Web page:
May 20, 2010

Demo: Illustrator + HTML5

Round 2 in “a little less conversation, a little more action:”
Today during the keynote at Google’s I/O conference, Adobe CTO Kevin Lynch demoed Illustrator and Dreamweaver working together to create interactive Web graphics:

I should hasten to note that although Illustrator has supported creation of interactive, open-standard SVG for 10 years, the exact capability shown here isn’t part of Illustrator CS5. HTML5 is a work in progress, and not everything could make it into the current release, but work continues and we’ll keep sharing details as they become available.
See also from last fall: Sneak peek: Illustrator + Flash + Dreamweaver -> CANVAS

Posted by John Nack at 9:54 PM on May 20, 2010

Comments

  • Simon — 5:20 AM on May 21, 2010

    Nice one. Enjoying the HTML5/CSS3 Dreamweaver pack. Can’t wait to see this sort of SVG/JS integration or canvas export from Illustrator.

  • thinsoldier — 10:19 AM on May 21, 2010

    I’m a type of colorblind. I couldn’t tell which were booked and which were free :(
    Who chose that color scheme?

  • DF — 9:04 PM on May 21, 2010

    I should hasten to note that although Illustrator has supported creation of interactive, open-standard SVG for 10 year
    Given the complete abandonment by Adobe of the SVG plugin when you bought Flash, any lingering SVG support in Illustrator really doesn’t earn you credit (and as you say yourself, better SVG support appears to be sitting on the same shelf that HTML5 was on. Bad karma, Adobe)
    [Yes, it’s always Adobe that’s at fault–always. The browser vendors (mainly MSFT) failing to get their stuff together and offer robust SVG support is Adobe’s fault. I love to hear people advocating whatever will reach that conclusion (e.g. we should have invested more in browser plug-ins; yet all browser plug-ins (and Adobe’s in particular) suck; etc.). –J.]

  • Vincent — 2:13 AM on May 22, 2010

    How un-userfriendly is that. Frankly, instead of triying to find the next shining feature for marketing purposes, you should really work on optimizing your software’s UIs.

  • Phillip Kerman — 10:42 AM on May 23, 2010

    Kevin’s demo was brilliant–up until he showed that crazy thing using Illustrator > SVG > interactive/dynamic clock graphics. So absurd. Is Adobe serious that this is a workflow they’re recommending, supporting, and hearing a demand for? If so, I must live in a different world.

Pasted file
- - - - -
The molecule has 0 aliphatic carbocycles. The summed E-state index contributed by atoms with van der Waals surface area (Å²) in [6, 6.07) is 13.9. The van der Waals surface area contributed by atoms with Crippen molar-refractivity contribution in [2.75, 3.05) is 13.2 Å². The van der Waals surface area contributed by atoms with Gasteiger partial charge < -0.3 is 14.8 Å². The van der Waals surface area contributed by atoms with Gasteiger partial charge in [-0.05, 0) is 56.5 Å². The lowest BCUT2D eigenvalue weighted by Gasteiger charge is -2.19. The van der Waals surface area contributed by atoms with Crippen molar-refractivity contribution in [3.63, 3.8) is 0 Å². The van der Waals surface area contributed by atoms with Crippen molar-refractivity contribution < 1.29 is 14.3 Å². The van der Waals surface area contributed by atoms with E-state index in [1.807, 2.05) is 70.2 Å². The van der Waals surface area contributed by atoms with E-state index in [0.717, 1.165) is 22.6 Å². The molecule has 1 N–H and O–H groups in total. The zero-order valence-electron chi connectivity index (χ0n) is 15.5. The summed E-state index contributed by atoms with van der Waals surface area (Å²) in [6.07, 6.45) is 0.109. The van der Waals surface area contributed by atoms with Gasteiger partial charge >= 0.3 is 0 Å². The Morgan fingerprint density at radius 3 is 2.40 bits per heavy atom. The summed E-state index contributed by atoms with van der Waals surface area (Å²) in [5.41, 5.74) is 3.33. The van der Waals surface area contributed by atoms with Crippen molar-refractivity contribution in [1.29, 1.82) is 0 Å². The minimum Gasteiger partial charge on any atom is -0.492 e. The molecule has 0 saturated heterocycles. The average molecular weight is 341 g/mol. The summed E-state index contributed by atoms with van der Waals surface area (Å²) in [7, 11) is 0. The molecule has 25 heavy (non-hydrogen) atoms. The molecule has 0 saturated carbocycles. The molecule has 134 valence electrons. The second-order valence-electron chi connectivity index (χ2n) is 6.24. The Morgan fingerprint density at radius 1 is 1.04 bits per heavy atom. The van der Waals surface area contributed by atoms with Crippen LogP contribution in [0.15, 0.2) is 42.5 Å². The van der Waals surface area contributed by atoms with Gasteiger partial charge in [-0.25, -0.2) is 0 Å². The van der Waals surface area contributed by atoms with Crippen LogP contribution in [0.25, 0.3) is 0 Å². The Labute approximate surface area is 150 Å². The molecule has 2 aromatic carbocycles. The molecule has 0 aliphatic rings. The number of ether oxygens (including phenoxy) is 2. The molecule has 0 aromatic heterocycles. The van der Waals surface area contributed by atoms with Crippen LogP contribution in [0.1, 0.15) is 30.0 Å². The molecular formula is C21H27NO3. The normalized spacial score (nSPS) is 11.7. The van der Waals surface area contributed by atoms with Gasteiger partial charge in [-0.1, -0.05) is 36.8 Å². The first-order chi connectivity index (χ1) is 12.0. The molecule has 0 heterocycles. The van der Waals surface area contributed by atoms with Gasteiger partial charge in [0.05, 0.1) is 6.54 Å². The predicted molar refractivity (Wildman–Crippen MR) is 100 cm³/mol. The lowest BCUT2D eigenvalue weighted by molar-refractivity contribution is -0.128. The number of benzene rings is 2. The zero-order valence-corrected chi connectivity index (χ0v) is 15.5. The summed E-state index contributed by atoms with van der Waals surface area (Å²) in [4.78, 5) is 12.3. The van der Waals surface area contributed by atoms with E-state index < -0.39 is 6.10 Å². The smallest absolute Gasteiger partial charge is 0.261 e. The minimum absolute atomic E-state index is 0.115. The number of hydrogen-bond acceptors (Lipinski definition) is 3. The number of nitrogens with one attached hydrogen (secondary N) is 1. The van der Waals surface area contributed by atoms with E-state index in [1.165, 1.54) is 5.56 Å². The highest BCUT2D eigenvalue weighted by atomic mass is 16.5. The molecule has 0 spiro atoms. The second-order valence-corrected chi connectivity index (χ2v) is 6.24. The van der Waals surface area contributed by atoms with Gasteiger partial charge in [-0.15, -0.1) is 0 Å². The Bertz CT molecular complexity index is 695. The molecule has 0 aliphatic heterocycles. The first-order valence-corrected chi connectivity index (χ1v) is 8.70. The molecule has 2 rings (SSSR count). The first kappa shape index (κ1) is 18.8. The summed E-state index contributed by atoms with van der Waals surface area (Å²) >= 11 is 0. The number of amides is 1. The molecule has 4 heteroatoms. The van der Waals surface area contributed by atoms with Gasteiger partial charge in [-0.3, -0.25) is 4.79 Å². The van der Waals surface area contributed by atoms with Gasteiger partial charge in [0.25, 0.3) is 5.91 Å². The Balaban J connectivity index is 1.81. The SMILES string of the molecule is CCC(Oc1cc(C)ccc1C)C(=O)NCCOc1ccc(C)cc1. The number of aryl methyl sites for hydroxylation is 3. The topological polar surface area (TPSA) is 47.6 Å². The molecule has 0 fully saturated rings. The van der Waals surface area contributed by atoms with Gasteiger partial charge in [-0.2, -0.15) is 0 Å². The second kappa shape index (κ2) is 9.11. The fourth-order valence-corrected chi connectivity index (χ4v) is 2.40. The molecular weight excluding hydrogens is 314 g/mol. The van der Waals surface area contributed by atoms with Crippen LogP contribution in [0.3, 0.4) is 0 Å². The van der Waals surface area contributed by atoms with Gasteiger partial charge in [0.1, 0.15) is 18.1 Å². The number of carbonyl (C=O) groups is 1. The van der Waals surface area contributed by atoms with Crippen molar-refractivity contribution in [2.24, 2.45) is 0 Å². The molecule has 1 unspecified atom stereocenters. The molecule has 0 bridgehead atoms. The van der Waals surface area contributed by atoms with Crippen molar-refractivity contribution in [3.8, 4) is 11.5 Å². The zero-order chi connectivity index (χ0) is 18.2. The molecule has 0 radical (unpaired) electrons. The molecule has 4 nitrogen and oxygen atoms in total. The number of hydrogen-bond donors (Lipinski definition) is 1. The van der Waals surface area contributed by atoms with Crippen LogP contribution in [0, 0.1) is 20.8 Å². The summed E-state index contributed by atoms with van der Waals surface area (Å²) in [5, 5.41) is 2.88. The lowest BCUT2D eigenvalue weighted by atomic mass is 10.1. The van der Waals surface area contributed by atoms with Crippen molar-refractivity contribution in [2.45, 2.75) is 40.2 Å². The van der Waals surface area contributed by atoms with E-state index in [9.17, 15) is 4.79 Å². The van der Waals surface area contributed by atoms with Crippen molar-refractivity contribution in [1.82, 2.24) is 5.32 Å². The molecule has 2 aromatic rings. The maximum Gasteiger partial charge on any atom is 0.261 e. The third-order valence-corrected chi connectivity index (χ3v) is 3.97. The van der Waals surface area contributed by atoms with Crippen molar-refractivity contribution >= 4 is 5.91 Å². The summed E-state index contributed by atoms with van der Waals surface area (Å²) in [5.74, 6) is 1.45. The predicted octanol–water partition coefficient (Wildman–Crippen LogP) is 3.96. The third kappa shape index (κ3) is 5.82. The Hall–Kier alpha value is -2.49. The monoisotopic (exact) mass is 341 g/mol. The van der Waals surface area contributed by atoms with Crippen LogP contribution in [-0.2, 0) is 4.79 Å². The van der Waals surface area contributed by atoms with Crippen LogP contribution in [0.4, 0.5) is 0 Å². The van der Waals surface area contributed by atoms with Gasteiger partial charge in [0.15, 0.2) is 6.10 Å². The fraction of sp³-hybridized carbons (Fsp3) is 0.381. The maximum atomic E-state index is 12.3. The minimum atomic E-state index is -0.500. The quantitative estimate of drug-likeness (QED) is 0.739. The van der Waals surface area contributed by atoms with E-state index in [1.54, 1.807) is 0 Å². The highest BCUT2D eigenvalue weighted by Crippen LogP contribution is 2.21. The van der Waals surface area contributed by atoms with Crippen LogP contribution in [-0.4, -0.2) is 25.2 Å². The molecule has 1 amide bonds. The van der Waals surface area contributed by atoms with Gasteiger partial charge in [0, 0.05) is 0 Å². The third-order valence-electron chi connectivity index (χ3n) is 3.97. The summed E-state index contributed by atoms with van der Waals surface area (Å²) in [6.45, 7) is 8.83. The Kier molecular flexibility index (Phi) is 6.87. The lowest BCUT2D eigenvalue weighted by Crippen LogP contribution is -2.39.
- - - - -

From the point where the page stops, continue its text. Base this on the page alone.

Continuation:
I found THAT PART of the demo absurd.
    [I’m not an expert on The Right & Modern Way to deliver such content, but given that Flash Player is obviously an evil, sulfurous, hell-spawned abomination, what *is* the WHATWG-sanctioned method for delivering interactive vector graphics online? –J.]

  • DF — 4:09 PM on May 23, 2010

    [Yes, it’s always Adobe that’s at fault–always. The browser vendors (mainly MSFT) failing to get their stuff together and offer robust SVG support is Adobe’s fault. I love to hear people advocating whatever will reach that conclusion (e.g. we should have invested more in browser plug-ins; yet all browser plug-ins (and Adobe’s in particular) suck; etc.). –J.]
    Woah – slow down, there. I know that the Flash plugin is a touchy subject for you guys at Adobe right now, but I’m not bringing it up in that context.
    Now, as you haven’t denied it here, I’m presuming that you agree that SVG within Adobe died a death the minute Macromedia (and hence Flash) was bought. As someone whose workplaces’ intranet GIS systems depend on the unfinished beta Adobe SVG plugin from many years ago, I just happen to have awareness of the issue.
    I look forward to considerable progress over the next couple of years, with hopefully all major browsers natively supporting SVG.
    [Thanks for the details, and here’s hoping for widespread, consistent browser support. –J.]

Copyright © 2014 Adobe Systems Incorporated. All rights reserved.
Terms of Use | Privacy Policy and Cookies (Updated)